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Old 03-01-2019, 07:56 PM   #1
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Disconnect Converter from Battery

I want to be able to disconnect the converter from the batteries so that the converter is not charging the batteries. The reason I am doing this is that I want to install an inverter that goes from the batteries to my shore hook up cord when we are dry camping. That way I can fire up the coffee pot or toaster. If I don't disconnect the converter from the batteries I will have a loop in the cycle. The question: Is there a wire that goes to the batteries from the converter that is a different wire than goes from the batteries into the 5th wheel? IF there is I believe I can put a shut-off switch on that line coming into the batteries and accomplish what I want to.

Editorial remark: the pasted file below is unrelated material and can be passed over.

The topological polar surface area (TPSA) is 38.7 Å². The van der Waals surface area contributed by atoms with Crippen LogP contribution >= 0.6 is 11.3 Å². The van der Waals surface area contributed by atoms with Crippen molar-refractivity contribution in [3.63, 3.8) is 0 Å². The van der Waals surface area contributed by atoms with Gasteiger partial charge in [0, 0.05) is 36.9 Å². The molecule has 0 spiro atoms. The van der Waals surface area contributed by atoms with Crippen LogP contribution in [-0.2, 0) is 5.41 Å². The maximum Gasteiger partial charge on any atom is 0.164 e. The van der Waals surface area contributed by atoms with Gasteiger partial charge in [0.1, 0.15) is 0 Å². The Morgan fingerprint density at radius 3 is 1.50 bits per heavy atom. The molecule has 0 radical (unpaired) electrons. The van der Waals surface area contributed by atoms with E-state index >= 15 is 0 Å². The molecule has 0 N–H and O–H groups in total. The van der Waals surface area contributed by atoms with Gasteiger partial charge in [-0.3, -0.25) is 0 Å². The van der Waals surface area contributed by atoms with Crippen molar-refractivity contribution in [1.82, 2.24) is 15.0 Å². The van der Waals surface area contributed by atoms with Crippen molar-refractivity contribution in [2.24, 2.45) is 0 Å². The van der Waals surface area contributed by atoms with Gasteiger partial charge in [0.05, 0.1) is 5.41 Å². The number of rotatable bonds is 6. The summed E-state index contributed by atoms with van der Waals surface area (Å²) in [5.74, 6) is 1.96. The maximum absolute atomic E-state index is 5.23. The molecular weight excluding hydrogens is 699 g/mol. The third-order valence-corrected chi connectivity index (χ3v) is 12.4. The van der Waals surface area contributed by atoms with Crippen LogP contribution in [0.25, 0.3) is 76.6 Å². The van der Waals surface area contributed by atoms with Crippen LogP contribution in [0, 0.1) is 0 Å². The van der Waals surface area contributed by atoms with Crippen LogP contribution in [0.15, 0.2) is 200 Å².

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Old 03-01-2019, 10:45 PM   #2
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Hello and welcome to the forum.

Please remember to add the year make and model of your camper. It helps others to help you when we know what you are working on.

There is only one wire from the battery to the converter. On 12 volt the power comes from battery to the 12 volt side of the converter and powers the camper. On 110 the converter powers the 110 side and 12 volt side and also back along the same wire to charge the battery.

Are you also wanting to power other 110 things like the TV and microwave?
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Old 03-02-2019, 06:37 AM   #3
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Disconnect Converter from Battery

Thanks for the quick reply. I have a 2012 Crossroads Cruiser 26RK 5th Wheel.